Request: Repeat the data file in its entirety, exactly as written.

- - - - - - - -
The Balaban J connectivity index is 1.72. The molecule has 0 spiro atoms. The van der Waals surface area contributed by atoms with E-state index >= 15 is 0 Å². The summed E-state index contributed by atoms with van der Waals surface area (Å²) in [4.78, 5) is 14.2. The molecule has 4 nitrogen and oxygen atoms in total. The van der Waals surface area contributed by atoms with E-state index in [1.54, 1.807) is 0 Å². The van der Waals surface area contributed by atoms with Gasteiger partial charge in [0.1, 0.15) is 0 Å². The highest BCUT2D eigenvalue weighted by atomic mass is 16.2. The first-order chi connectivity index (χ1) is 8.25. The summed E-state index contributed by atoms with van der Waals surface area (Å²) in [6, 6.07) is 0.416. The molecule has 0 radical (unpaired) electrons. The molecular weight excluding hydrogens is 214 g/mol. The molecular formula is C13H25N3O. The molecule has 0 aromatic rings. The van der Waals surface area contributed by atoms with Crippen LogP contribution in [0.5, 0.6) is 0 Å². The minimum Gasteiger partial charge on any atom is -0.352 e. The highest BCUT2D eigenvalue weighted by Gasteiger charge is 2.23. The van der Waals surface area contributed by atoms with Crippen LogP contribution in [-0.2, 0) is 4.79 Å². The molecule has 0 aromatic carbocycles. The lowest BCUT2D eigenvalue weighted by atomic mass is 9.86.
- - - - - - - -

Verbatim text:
The Balaban J connectivity index is 1.72. The molecule has 0 spiro atoms. The van der Waals surface area contributed by atoms with E-state index >= 15 is 0 Å². The summed E-state index contributed by atoms with van der Waals surface area (Å²) in [4.78, 5) is 14.2. The molecule has 4 nitrogen and oxygen atoms in total. The van der Waals surface area contributed by atoms with E-state index in [1.54, 1.807) is 0 Å². The van der Waals surface area contributed by atoms with Gasteiger partial charge in [0.1, 0.15) is 0 Å². The highest BCUT2D eigenvalue weighted by atomic mass is 16.2. The first-order chi connectivity index (χ1) is 8.25. The summed E-state index contributed by atoms with van der Waals surface area (Å²) in [6, 6.07) is 0.416. The molecule has 0 radical (unpaired) electrons. The molecular weight excluding hydrogens is 214 g/mol. The molecular formula is C13H25N3O. The molecule has 0 aromatic rings. The van der Waals surface area contributed by atoms with Crippen LogP contribution in [0.5, 0.6) is 0 Å². The minimum Gasteiger partial charge on any atom is -0.352 e. The highest BCUT2D eigenvalue weighted by Gasteiger charge is 2.23. The van der Waals surface area contributed by atoms with Crippen LogP contribution in [-0.2, 0) is 4.79 Å². The molecule has 0 aromatic carbocycles. The lowest BCUT2D eigenvalue weighted by atomic mass is 9.86.